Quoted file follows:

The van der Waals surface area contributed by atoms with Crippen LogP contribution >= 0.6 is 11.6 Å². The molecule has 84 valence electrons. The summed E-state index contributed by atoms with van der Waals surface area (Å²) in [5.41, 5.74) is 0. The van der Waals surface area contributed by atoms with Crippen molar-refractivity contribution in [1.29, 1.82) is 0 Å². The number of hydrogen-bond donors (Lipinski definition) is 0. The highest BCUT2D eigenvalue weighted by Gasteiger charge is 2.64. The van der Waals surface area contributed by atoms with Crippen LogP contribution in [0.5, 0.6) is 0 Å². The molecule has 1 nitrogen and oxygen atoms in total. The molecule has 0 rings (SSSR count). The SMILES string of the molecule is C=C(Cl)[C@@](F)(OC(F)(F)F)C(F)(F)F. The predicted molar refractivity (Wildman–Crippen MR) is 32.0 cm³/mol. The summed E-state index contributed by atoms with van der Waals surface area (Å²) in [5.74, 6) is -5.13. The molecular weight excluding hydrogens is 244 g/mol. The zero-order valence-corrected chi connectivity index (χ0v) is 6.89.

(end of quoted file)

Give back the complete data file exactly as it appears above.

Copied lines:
The van der Waals surface area contributed by atoms with Crippen LogP contribution >= 0.6 is 11.6 Å². The molecule has 84 valence electrons. The summed E-state index contributed by atoms with van der Waals surface area (Å²) in [5.41, 5.74) is 0. The van der Waals surface area contributed by atoms with Crippen molar-refractivity contribution in [1.29, 1.82) is 0 Å². The number of hydrogen-bond donors (Lipinski definition) is 0. The highest BCUT2D eigenvalue weighted by Gasteiger charge is 2.64. The van der Waals surface area contributed by atoms with Crippen LogP contribution in [0.5, 0.6) is 0 Å². The molecule has 1 nitrogen and oxygen atoms in total. The molecule has 0 rings (SSSR count). The SMILES string of the molecule is C=C(Cl)[C@@](F)(OC(F)(F)F)C(F)(F)F. The predicted molar refractivity (Wildman–Crippen MR) is 32.0 cm³/mol. The summed E-state index contributed by atoms with van der Waals surface area (Å²) in [5.74, 6) is -5.13. The molecular weight excluding hydrogens is 244 g/mol. The zero-order valence-corrected chi connectivity index (χ0v) is 6.89.